That represents a grand opportunity to likewise spend some time and money thinking about developing a Canadian brand, and marketing it. Not that the agri-food sector should solely leave this job to the federal government – it shouldn’t, and the sector must be consulted repeatedly. But the brand can’t be commodity specific. It must have meaning for any Canadian agri-food product. It’s a job for the feds.
“Somebody has to herds the cats,” branding expert McArthur told the Guelph forum.
She had another intriguing idea. Why not, she asked, have this brand in place by Canada’s 150th anniversary, in 2017? It would take some determination, but really, there’s time to meet that kind of a deadline. The unveiling of the Canada brand could be part of the celebrations, rolling out ceremonially with all kinds of pomp and adoration. Another unifying symbol for the country. Perfect!
Besides all the feel-goods traits about water, air, the environment and values, the Canada brand must somehow reflect innovation. Forum participant Ezio Di Emanuele, now a senior advisor with the accounting and business consulting firm MNP, says innovation entails developing new products, technologies, processes and strategic alliances, to stay ahead of the competitiveness curve and remain profitable.
He says we know Canada and the EU are going to do more business, including a significant amount more in the agri-food arena. After all, an agreement’s in place. So why are Canadian agri-businesses waiting for someone to do something, or tell them what to do, before they begin working on market development there? It’s already been done. Di Emanuele evokes the famous quote from Wayne Gretzky, about not going to where the puck is, but rather, to where the puck will be. Increasingly, the agri-food trade “puck” will be played between Canada and Europe. That forward-looking approach catalyzed the entire Guelph forum, which pretty well filled expansive Peter Clark Hall with participants from far and wide.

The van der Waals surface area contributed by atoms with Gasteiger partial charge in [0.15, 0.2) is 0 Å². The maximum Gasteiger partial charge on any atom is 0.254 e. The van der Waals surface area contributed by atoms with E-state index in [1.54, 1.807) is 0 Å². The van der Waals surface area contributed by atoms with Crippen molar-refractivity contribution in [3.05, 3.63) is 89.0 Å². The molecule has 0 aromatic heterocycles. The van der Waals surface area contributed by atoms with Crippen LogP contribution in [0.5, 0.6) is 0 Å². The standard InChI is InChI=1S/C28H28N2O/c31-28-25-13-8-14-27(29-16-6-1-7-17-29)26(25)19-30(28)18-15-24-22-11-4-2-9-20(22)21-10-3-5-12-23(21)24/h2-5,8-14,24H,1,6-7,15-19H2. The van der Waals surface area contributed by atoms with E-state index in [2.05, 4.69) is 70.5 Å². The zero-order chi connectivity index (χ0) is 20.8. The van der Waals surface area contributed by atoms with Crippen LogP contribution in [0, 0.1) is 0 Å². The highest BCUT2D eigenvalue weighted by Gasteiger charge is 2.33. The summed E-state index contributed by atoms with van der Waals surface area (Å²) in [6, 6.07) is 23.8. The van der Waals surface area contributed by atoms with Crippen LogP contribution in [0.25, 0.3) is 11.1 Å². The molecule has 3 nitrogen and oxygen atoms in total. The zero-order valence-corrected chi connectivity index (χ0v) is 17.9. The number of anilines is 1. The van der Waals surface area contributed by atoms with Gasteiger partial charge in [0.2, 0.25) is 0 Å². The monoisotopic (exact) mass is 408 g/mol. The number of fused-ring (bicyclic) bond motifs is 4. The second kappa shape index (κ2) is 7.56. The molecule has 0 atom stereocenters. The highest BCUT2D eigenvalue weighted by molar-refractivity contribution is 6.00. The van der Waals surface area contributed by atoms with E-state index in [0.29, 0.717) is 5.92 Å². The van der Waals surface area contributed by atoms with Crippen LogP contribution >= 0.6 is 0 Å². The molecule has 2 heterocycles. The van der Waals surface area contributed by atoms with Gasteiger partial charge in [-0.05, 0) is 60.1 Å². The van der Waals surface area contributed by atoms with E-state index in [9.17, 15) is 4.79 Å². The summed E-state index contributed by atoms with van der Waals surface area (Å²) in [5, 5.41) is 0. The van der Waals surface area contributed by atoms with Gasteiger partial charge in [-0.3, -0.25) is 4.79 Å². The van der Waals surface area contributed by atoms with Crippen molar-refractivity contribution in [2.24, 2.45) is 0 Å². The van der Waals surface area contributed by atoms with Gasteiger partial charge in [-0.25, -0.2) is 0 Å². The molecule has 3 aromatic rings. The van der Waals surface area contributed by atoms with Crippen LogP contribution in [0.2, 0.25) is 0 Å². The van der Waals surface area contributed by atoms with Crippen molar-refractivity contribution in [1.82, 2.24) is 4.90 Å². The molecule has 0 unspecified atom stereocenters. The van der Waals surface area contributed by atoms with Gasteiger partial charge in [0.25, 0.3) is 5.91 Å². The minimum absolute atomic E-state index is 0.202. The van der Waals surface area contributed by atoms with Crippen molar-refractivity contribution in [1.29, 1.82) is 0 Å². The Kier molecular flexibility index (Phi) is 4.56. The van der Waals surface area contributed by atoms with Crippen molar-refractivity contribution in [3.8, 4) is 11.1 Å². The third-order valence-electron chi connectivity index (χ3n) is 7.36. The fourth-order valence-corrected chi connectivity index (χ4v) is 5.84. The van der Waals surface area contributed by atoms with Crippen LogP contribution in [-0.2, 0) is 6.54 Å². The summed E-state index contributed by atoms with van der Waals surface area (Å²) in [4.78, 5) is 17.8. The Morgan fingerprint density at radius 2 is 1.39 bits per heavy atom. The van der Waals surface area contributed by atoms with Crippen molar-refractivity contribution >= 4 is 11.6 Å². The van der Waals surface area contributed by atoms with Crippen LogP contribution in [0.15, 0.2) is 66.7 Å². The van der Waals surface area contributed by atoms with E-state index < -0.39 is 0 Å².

Of course, a Canada brand would be helpful for companies interested in developing markets abroad. But there’s a lot of work that can be done between now and then. That’s particularly true when it comes to adding value to raw products. Canada is notorious for low-value shipping commodities and buying back finished products at a much higher price, to the peril of our trade balance.
Innovation has worked for branding certain Canadian products. At the Guelph forum, researcher Cranfield noted how one of the University’s greatest research success stories has been the development of enhanced omega-3 products, particularly milk and eggs. They’re examples of how health promotion and disease prevention can actually resonate with the public, if presented properly. Cranfield recounted a personal experience with one of his elderly relatives, who shuns the likes of omega-3s in the form of supplements “because he doesn’t like taking pills…he thinks pills are for old people, and he doesn’t want to think of himself as old.”
Given our country’s commitment to research, this discussion underlined to me that the Canada brand has a big opportunity to boast about how research underpins products developed here – not just in the actual product, be also areas that support its development, such as animal welfare and soil conservation.
Brand expert McArthur urged Canada to take some big lessons from Ireland, which has launched a branding campaign called Origin Green that speaks to many of the same virtues that attract our admirers.
In it, a narrator urges the Irish food sector to all sign up. “Many of the things we need to do for sustainability are already in place,” she says.
Same with Canada. But before we sign up, let’s catch up. It’s time.